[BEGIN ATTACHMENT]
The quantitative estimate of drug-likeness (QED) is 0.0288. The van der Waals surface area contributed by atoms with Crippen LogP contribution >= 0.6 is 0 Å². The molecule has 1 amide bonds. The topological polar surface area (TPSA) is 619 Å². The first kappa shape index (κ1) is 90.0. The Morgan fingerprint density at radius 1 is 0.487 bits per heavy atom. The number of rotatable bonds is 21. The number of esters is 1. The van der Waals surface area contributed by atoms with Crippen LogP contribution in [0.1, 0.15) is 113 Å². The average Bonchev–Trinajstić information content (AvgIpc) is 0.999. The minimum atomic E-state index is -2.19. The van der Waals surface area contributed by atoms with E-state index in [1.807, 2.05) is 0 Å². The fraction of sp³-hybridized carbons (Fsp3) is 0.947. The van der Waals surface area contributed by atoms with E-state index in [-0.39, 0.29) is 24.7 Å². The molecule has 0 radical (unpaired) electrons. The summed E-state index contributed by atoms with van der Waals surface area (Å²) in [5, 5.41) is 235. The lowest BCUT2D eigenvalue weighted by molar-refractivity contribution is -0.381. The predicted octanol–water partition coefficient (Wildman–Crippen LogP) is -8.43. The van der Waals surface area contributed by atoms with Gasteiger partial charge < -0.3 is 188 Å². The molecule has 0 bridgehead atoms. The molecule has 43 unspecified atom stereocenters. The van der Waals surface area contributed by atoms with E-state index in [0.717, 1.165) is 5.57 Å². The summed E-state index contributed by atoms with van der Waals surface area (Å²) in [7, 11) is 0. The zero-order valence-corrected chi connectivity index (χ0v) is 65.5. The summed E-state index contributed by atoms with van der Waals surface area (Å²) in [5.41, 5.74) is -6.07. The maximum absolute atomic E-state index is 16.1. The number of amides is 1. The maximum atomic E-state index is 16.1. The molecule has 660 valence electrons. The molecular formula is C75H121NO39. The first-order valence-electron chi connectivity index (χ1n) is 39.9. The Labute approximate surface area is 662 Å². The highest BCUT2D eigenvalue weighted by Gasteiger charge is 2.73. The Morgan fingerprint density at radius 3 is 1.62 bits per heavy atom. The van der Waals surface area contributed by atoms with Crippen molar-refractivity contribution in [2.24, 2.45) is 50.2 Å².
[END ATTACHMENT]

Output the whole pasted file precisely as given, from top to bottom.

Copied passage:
The quantitative estimate of drug-likeness (QED) is 0.0288. The van der Waals surface area contributed by atoms with Crippen LogP contribution >= 0.6 is 0 Å². The molecule has 1 amide bonds. The topological polar surface area (TPSA) is 619 Å². The first kappa shape index (κ1) is 90.0. The Morgan fingerprint density at radius 1 is 0.487 bits per heavy atom. The number of rotatable bonds is 21. The number of esters is 1. The van der Waals surface area contributed by atoms with Crippen LogP contribution in [0.1, 0.15) is 113 Å². The average Bonchev–Trinajstić information content (AvgIpc) is 0.999. The minimum atomic E-state index is -2.19. The van der Waals surface area contributed by atoms with E-state index in [1.807, 2.05) is 0 Å². The fraction of sp³-hybridized carbons (Fsp3) is 0.947. The van der Waals surface area contributed by atoms with E-state index in [-0.39, 0.29) is 24.7 Å². The molecule has 0 radical (unpaired) electrons. The summed E-state index contributed by atoms with van der Waals surface area (Å²) in [5, 5.41) is 235. The lowest BCUT2D eigenvalue weighted by molar-refractivity contribution is -0.381. The predicted octanol–water partition coefficient (Wildman–Crippen LogP) is -8.43. The van der Waals surface area contributed by atoms with Gasteiger partial charge < -0.3 is 188 Å². The molecule has 0 bridgehead atoms. The molecule has 43 unspecified atom stereocenters. The van der Waals surface area contributed by atoms with E-state index in [0.717, 1.165) is 5.57 Å². The summed E-state index contributed by atoms with van der Waals surface area (Å²) in [7, 11) is 0. The zero-order valence-corrected chi connectivity index (χ0v) is 65.5. The summed E-state index contributed by atoms with van der Waals surface area (Å²) in [5.41, 5.74) is -6.07. The maximum absolute atomic E-state index is 16.1. The number of amides is 1. The maximum atomic E-state index is 16.1. The molecule has 660 valence electrons. The molecular formula is C75H121NO39. The first-order valence-electron chi connectivity index (χ1n) is 39.9. The Labute approximate surface area is 662 Å². The highest BCUT2D eigenvalue weighted by Gasteiger charge is 2.73. The Morgan fingerprint density at radius 3 is 1.62 bits per heavy atom. The van der Waals surface area contributed by atoms with Crippen molar-refractivity contribution in [2.24, 2.45) is 50.2 Å².